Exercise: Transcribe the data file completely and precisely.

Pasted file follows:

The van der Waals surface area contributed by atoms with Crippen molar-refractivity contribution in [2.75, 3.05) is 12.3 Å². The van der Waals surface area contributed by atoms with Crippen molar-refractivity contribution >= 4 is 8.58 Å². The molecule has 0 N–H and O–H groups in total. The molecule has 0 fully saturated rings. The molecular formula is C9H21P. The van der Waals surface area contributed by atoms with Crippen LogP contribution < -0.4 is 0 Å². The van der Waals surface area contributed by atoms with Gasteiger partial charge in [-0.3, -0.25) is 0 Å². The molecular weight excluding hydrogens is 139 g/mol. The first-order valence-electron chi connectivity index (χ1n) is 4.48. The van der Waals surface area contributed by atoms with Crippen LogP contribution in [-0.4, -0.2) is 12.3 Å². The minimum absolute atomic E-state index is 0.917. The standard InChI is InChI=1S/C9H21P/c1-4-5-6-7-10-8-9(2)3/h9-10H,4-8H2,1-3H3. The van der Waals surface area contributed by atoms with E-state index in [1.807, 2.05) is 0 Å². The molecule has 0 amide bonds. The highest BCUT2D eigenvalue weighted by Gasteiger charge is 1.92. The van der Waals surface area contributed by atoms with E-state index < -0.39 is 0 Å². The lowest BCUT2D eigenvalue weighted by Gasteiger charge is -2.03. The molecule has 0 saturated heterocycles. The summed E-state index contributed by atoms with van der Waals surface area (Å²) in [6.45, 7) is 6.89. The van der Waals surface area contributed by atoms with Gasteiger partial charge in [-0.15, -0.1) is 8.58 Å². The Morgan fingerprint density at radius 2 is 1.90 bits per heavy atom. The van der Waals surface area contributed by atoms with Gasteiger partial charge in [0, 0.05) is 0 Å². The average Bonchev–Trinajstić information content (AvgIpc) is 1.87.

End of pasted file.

The van der Waals surface area contributed by atoms with Crippen molar-refractivity contribution in [2.75, 3.05) is 12.3 Å². The van der Waals surface area contributed by atoms with Crippen molar-refractivity contribution >= 4 is 8.58 Å². The molecule has 0 N–H and O–H groups in total. The molecule has 0 fully saturated rings. The molecular formula is C9H21P. The van der Waals surface area contributed by atoms with Crippen LogP contribution < -0.4 is 0 Å². The van der Waals surface area contributed by atoms with Gasteiger partial charge in [-0.3, -0.25) is 0 Å². The molecular weight excluding hydrogens is 139 g/mol. The first-order valence-electron chi connectivity index (χ1n) is 4.48. The van der Waals surface area contributed by atoms with Crippen LogP contribution in [-0.4, -0.2) is 12.3 Å². The minimum absolute atomic E-state index is 0.917. The standard InChI is InChI=1S/C9H21P/c1-4-5-6-7-10-8-9(2)3/h9-10H,4-8H2,1-3H3. The van der Waals surface area contributed by atoms with E-state index in [1.807, 2.05) is 0 Å². The molecule has 0 amide bonds. The highest BCUT2D eigenvalue weighted by Gasteiger charge is 1.92. The van der Waals surface area contributed by atoms with E-state index < -0.39 is 0 Å². The lowest BCUT2D eigenvalue weighted by Gasteiger charge is -2.03. The molecule has 0 saturated heterocycles. The summed E-state index contributed by atoms with van der Waals surface area (Å²) in [6.45, 7) is 6.89. The van der Waals surface area contributed by atoms with Gasteiger partial charge in [-0.15, -0.1) is 8.58 Å². The Morgan fingerprint density at radius 2 is 1.90 bits per heavy atom. The van der Waals surface area contributed by atoms with Gasteiger partial charge in [0, 0.05) is 0 Å². The average Bonchev–Trinajstić information content (AvgIpc) is 1.87.